1/8” is as narrow as it gets, and can be very unforgiving.
At least three ½” pre-tined steel rebars should be used on this one.

24 square feet! that rocks

Sav

1/8” is as narrow as it gets, and can be very unforgiving.
Why is it unforgiving?

#6 sass

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Posted 11 April 2008 - 11:22 AM

QUOTE(kujo @ Apr 11 2008, 09:15 AM) View Post
1/8” is as narrow as it gets, and can be very unforgiving.
Why is it unforgiving?


Because the amount of came between the heart and the edge is so slight. If you aren't extremely careful, you may end up with an edge of one of your glass pieces not fitting snugly into the came, resulting in holes in your work.

With larger came, the edge of the glass can be the slightest bit off and the came will cover it; with 1/8" came, there isn't any extra came to cover imperfections in the cut of the glass.

Hope this helps.

#7 kujo

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Posted 11 April 2008 - 11:33 AM

QUOTE(sass @ Apr 11 2008, 09:22 AM) View Post
Because the amount of came between the heart and the edge is so slight. If you aren't extremely careful, you may end up with an edge of one of your glass pieces not fitting snugly into the came, resulting in holes in your work.

With larger came, the edge of the glass can be the slightest bit off and the came will cover it; with 1/8" came, there isn't any extra came to cover imperfections in the cut of the glass.

Hope this helps.

Thank you I have no more questions.

#8 chinatreasures

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Posted 11 April 2008 - 12:21 PM

QUOTE(kujo @ Apr 11 2008, 12:33 PM) View Post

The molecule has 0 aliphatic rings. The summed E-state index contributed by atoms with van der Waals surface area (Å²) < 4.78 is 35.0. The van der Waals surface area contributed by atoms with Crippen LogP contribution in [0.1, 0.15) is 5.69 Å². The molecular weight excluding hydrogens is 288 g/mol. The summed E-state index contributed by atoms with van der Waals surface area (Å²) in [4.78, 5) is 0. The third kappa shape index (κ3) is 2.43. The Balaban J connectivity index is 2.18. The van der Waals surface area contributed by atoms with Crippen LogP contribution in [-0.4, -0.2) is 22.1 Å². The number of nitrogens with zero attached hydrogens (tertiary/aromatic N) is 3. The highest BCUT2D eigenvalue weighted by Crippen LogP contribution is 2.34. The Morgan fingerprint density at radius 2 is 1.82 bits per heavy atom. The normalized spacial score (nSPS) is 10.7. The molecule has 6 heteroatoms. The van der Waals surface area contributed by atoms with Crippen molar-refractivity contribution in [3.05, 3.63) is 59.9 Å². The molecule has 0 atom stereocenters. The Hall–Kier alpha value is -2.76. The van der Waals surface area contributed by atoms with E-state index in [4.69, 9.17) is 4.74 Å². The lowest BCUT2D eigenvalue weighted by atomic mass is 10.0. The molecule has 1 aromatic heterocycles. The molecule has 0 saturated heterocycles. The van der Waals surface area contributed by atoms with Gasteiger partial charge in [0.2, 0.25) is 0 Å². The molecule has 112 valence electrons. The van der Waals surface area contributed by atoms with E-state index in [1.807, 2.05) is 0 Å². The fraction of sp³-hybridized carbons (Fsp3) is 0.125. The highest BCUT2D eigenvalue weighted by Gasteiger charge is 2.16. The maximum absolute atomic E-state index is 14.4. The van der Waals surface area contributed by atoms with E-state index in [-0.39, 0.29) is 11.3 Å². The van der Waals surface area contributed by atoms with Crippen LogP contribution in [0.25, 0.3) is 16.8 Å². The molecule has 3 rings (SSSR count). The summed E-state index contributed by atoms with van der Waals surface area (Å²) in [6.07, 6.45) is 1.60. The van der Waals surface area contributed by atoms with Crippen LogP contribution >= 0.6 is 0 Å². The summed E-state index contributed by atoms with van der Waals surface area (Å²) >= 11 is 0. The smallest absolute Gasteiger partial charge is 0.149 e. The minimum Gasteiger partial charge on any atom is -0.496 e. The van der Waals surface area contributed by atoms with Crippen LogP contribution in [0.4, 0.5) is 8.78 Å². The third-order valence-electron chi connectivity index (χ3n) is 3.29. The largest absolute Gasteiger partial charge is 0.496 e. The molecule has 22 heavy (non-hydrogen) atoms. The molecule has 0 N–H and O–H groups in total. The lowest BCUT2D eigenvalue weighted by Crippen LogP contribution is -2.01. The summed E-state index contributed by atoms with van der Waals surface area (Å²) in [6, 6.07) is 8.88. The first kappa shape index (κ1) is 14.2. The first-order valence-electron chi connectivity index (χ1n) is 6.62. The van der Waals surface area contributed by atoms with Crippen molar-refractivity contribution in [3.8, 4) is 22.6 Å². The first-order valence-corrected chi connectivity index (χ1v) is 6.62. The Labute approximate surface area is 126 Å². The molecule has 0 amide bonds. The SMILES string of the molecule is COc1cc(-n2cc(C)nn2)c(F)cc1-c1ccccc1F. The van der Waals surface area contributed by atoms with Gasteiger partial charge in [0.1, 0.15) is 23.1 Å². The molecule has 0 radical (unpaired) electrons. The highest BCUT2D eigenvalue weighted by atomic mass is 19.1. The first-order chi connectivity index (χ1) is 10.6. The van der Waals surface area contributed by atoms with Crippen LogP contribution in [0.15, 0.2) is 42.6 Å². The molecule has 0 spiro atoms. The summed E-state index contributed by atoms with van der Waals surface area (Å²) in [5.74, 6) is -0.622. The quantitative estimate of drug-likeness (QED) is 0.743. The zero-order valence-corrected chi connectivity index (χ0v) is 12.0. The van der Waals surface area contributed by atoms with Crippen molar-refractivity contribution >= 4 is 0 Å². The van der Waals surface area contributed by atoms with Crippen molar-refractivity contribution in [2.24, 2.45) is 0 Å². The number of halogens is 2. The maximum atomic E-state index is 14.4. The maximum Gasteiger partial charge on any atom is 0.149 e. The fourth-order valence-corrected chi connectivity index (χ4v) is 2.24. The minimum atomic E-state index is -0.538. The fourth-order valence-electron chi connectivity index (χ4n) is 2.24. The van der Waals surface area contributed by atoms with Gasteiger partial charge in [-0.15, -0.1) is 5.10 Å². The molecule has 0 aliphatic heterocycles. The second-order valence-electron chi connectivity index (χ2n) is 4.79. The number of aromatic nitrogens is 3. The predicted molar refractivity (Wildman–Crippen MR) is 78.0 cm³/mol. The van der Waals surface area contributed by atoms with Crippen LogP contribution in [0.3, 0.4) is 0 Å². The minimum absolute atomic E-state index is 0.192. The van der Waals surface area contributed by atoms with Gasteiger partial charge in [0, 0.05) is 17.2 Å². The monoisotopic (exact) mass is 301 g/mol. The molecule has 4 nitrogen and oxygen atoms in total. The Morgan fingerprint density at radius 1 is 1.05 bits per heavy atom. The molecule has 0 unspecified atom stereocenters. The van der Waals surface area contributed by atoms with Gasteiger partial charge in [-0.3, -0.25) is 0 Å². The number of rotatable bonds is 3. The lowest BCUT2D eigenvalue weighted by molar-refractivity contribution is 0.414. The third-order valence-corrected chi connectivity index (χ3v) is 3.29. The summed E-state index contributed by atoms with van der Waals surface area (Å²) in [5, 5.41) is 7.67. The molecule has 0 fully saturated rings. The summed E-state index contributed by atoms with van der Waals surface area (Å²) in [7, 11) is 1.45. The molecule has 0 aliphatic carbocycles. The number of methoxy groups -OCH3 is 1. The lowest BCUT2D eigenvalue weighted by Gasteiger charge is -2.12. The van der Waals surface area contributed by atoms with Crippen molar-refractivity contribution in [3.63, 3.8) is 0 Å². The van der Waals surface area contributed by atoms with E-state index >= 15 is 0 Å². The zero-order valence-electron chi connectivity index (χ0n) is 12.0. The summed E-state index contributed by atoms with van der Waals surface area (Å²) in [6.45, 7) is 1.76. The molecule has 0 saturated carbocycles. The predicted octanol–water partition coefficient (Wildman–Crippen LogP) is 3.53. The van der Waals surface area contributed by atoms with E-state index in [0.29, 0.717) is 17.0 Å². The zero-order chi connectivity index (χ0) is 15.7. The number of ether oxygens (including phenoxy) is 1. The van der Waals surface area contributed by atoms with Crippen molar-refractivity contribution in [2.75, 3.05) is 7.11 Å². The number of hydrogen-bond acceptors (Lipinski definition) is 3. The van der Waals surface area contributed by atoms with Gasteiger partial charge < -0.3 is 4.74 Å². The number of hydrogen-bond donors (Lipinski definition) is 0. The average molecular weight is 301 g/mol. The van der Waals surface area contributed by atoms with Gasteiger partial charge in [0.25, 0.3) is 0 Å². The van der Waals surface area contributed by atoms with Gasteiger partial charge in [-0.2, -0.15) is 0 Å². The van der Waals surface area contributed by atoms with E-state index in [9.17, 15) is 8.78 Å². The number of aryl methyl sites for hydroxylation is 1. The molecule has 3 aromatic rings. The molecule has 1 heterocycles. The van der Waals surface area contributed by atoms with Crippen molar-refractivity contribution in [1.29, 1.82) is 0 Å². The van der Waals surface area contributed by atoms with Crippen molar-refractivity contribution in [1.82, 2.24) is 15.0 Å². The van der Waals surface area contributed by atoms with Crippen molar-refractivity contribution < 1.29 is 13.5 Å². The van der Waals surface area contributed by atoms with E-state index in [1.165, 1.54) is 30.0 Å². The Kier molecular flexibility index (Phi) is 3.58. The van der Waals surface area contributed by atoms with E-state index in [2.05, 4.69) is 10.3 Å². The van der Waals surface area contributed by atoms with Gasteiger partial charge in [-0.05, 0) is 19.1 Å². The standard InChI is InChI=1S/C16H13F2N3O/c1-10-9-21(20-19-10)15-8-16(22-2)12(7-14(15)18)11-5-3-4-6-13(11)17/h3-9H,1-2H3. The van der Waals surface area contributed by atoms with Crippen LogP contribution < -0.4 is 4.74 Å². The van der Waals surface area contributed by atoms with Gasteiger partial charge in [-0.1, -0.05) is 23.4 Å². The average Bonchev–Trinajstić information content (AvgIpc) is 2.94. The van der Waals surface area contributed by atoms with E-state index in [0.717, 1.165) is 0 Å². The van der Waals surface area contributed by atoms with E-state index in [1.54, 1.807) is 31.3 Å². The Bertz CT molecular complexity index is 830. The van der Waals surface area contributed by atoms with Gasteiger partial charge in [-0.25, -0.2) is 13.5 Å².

Thank you I have no more questions.



Oh please, ask more questions. I've been thinking of doing a panel in lead and all these questions and expert answers are invaluable!!

#9 olimpia

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Posted 11 April 2008 - 02:54 PM

QUOTE(kujo @ Apr 11 2008, 09:12 AM) View Post
The image is of a peacock. I originally made the design really too intricate. I am in the process of simplifying. I will post after the design is redrawn. I just wanted to get an idea of sizes.
I may just have to foil tis one. Thanks of your information. I looked at your site. the windows you have seem to be very large. Do all large panels need rebar, even if they are very detailed?




Hi,
I always use rebar on anything that is over 12 feet perimetral. Rebars will run horizontally and will taper at the ends and insert the tips into the frame, that helps it carry the weight of the panel.
Some designs even under that will require it. It really is a matter of design.
I can see a peacock being very intricate but unfortunately I think the weight of the panel bearing on the lower section will be too much. By being intricate it also means it has a lot of lead so it's even heavier. Not to mention it's not easy to handle to begin with.

Once your design is complete perhaps we can look at it we can figure out what it really needs. Maybe you want to do the individual feathers in copper foil and then use them in the panel as single pieces incorporating them in a lead matrix.
I don't do copperfoil, so someone better experienced can chime in regarding building a panel this big in copperfoil.
Hope it helps and post your design when you can!